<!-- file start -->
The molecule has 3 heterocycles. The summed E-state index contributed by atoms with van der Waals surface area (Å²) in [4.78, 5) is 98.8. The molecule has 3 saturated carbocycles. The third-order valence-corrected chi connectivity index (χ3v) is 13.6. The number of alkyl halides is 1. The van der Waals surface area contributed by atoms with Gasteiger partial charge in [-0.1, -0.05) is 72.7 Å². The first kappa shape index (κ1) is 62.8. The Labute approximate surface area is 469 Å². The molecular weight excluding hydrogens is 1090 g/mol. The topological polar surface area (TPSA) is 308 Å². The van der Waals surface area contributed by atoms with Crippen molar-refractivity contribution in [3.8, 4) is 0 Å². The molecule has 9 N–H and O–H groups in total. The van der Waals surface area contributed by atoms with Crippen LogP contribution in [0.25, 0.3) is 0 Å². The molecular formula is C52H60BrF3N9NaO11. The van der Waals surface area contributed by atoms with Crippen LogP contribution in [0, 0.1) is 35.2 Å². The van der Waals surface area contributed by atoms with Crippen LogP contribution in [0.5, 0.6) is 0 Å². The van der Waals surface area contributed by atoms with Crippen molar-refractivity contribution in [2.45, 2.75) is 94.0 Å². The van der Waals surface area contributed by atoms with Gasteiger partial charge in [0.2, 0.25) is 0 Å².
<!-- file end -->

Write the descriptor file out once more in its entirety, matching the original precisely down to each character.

The molecule has 3 heterocycles. The summed E-state index contributed by atoms with van der Waals surface area (Å²) in [4.78, 5) is 98.8. The molecule has 3 saturated carbocycles. The third-order valence-corrected chi connectivity index (χ3v) is 13.6. The number of alkyl halides is 1. The van der Waals surface area contributed by atoms with Gasteiger partial charge in [-0.1, -0.05) is 72.7 Å². The first kappa shape index (κ1) is 62.8. The Labute approximate surface area is 469 Å². The molecular weight excluding hydrogens is 1090 g/mol. The topological polar surface area (TPSA) is 308 Å². The van der Waals surface area contributed by atoms with Crippen molar-refractivity contribution in [3.8, 4) is 0 Å². The molecule has 9 N–H and O–H groups in total. The van der Waals surface area contributed by atoms with Crippen LogP contribution in [0.25, 0.3) is 0 Å². The molecular formula is C52H60BrF3N9NaO11. The van der Waals surface area contributed by atoms with Crippen LogP contribution in [0, 0.1) is 35.2 Å². The van der Waals surface area contributed by atoms with Crippen LogP contribution in [0.5, 0.6) is 0 Å². The van der Waals surface area contributed by atoms with Crippen molar-refractivity contribution in [2.45, 2.75) is 94.0 Å². The van der Waals surface area contributed by atoms with Gasteiger partial charge in [0.2, 0.25) is 0 Å².